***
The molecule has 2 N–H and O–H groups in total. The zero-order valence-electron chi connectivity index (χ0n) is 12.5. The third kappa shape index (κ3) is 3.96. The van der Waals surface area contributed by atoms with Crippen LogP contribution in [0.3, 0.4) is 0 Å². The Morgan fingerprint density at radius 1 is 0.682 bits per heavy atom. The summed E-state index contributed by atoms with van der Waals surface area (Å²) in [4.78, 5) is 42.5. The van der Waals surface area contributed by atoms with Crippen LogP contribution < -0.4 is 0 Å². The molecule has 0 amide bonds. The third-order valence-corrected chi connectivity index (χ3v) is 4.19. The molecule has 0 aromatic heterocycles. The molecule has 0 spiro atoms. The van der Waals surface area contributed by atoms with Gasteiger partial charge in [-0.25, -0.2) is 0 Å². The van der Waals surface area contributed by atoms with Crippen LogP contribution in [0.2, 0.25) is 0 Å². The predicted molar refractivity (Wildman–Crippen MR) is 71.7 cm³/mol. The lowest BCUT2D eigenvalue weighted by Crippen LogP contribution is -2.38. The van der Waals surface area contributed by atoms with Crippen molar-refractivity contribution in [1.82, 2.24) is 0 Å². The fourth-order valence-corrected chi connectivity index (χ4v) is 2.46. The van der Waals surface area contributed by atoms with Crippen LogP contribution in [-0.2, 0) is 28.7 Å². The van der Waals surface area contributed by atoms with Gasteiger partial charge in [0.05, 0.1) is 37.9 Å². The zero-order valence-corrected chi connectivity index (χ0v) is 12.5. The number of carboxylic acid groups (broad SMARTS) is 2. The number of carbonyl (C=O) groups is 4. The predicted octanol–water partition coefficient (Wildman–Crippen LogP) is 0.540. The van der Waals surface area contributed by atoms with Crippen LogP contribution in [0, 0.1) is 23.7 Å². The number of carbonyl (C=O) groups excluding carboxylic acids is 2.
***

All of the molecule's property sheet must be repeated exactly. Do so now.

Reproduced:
The molecule has 2 N–H and O–H groups in total. The zero-order valence-electron chi connectivity index (χ0n) is 12.5. The third kappa shape index (κ3) is 3.96. The van der Waals surface area contributed by atoms with Crippen LogP contribution in [0.3, 0.4) is 0 Å². The Morgan fingerprint density at radius 1 is 0.682 bits per heavy atom. The summed E-state index contributed by atoms with van der Waals surface area (Å²) in [4.78, 5) is 42.5. The van der Waals surface area contributed by atoms with Crippen LogP contribution < -0.4 is 0 Å². The molecule has 0 amide bonds. The third-order valence-corrected chi connectivity index (χ3v) is 4.19. The molecule has 0 aromatic heterocycles. The molecule has 0 spiro atoms. The van der Waals surface area contributed by atoms with Gasteiger partial charge in [-0.25, -0.2) is 0 Å². The van der Waals surface area contributed by atoms with Crippen LogP contribution in [0.2, 0.25) is 0 Å². The predicted molar refractivity (Wildman–Crippen MR) is 71.7 cm³/mol. The lowest BCUT2D eigenvalue weighted by Crippen LogP contribution is -2.38. The van der Waals surface area contributed by atoms with Crippen molar-refractivity contribution in [1.82, 2.24) is 0 Å². The fourth-order valence-corrected chi connectivity index (χ4v) is 2.46. The van der Waals surface area contributed by atoms with Crippen LogP contribution in [-0.2, 0) is 28.7 Å². The van der Waals surface area contributed by atoms with Gasteiger partial charge in [0.05, 0.1) is 37.9 Å². The zero-order valence-corrected chi connectivity index (χ0v) is 12.5. The number of carboxylic acid groups (broad SMARTS) is 2. The number of carbonyl (C=O) groups is 4. The predicted octanol–water partition coefficient (Wildman–Crippen LogP) is 0.540. The van der Waals surface area contributed by atoms with Crippen LogP contribution in [0, 0.1) is 23.7 Å². The number of carbonyl (C=O) groups excluding carboxylic acids is 2.